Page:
I am a diehard Star Wars fan. I’m such a Star Wars fan, in fact, that my top 11 favorite movies of all time are the 11 live action Star Wars films.
I love everything about Star Wars. I love the depth of the lore, the familiarity and relatability of the characters, and the mysticism of the Jedi. I love the nostalgia, the creativity, and the new take on the classic hero’s journey. Plus, who hasn’t dreamed of wielding a lightsaber, or using the Force?
I remember the day I learned that Disney had bought Lucasfilm and would be pressing forward with a sequel trilogy. I was thrilled at the idea of my favorite franchise of all time continuing to grow on screen.
I have stood by that sentiment as each film has been released, and I stand by that sentiment now.
In particular I remember entering the theater to see Solo: A Star Wars Story on my birthday in May 2018 with cautious optimism. I hadn’t been completely happy with the direction Disney had taken with The Last Jedi, but I was thrilled to learn their new vision for Han Solo – a character that I had always struggled to fully appreciate and relate to.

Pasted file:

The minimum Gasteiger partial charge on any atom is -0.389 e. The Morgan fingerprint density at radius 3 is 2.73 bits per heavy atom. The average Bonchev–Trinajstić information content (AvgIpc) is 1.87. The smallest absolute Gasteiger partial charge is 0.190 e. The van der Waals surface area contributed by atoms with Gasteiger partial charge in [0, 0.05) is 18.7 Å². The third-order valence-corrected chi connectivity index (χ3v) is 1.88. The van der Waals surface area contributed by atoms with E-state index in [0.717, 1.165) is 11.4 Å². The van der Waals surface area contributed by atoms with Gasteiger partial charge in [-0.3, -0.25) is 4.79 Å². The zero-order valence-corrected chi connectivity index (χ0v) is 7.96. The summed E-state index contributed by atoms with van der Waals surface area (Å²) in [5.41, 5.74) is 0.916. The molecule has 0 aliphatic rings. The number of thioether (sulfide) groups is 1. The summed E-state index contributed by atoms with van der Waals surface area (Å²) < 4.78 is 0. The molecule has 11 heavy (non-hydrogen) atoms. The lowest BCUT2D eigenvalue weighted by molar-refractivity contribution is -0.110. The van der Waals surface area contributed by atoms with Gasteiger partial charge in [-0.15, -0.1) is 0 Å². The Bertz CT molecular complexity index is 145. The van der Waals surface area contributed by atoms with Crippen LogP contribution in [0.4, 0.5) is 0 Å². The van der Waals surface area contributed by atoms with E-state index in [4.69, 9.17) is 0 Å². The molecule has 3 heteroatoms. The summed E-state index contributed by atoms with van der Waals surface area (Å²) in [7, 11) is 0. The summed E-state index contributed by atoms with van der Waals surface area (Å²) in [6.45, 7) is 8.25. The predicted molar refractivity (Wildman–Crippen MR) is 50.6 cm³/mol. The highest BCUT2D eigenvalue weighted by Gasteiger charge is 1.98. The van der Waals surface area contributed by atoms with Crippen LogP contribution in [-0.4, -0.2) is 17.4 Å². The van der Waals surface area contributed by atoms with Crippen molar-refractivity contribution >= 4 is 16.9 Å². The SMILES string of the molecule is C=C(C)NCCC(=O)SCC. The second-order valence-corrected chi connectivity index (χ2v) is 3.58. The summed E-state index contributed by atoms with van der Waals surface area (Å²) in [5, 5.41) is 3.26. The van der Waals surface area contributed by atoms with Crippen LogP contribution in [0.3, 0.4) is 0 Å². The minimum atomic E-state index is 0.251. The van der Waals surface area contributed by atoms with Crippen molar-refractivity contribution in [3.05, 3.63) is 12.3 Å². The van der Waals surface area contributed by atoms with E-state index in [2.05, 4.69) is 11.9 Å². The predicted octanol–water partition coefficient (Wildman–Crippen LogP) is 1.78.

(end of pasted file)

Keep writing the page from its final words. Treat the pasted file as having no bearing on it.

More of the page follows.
I left the theater feeling rejuvenated! This was what Star Wars was supposed to be! I couldn’t wait to see what other fans had to say about such a terrific movie! The sad thing? Most of them probably never saw it.
Solo is the least watched live action Star Wars film by a large margin.
Before elaborating on why you’re missing out by not seeing Solo, it is worthwhile to discuss why so few have. There are several reasons commonly given. “Disney doesn’t know how to do Star Wars,” “I’m protesting my discontent with The Last Jedi,” and “Disney doesn’t care about Star Wars, they’re just milking it for all the money they can” are some. The number one reason I’ve heard, however, is that “Harrison Ford is Han Solo. Nobody else could ever fill his shoes.”
That’s like saying that since Sean Connery was the first person to portray James Bond on the silver screen (Barry Nelson was actually the first to portray the character for a TV movie in 1954), nobody else can.
Rather than try to convince you how good of a Han Solo Ehrenreich was myself, I’ll leave it to Harrison Ford, who said “I just thought it was spectacular. And I thought he was so smart about what he did and how he did it. I just couldn’t be happier.” If Ehrenreich is good enough for Ford, he’s good enough for me.
Solo’s poor performance in the box office means that we will likely never see a continuation of what could have been a very compelling series of young Han Solo films. Watching it now probably won’t change Disney’s mind, but hopefully, it will allow you to join me in lamenting what could have been. And you never know, even if the possibility is 3,720 to 1, those are odds Han’s bet on before. (Wood is a Serve Daily contributor.)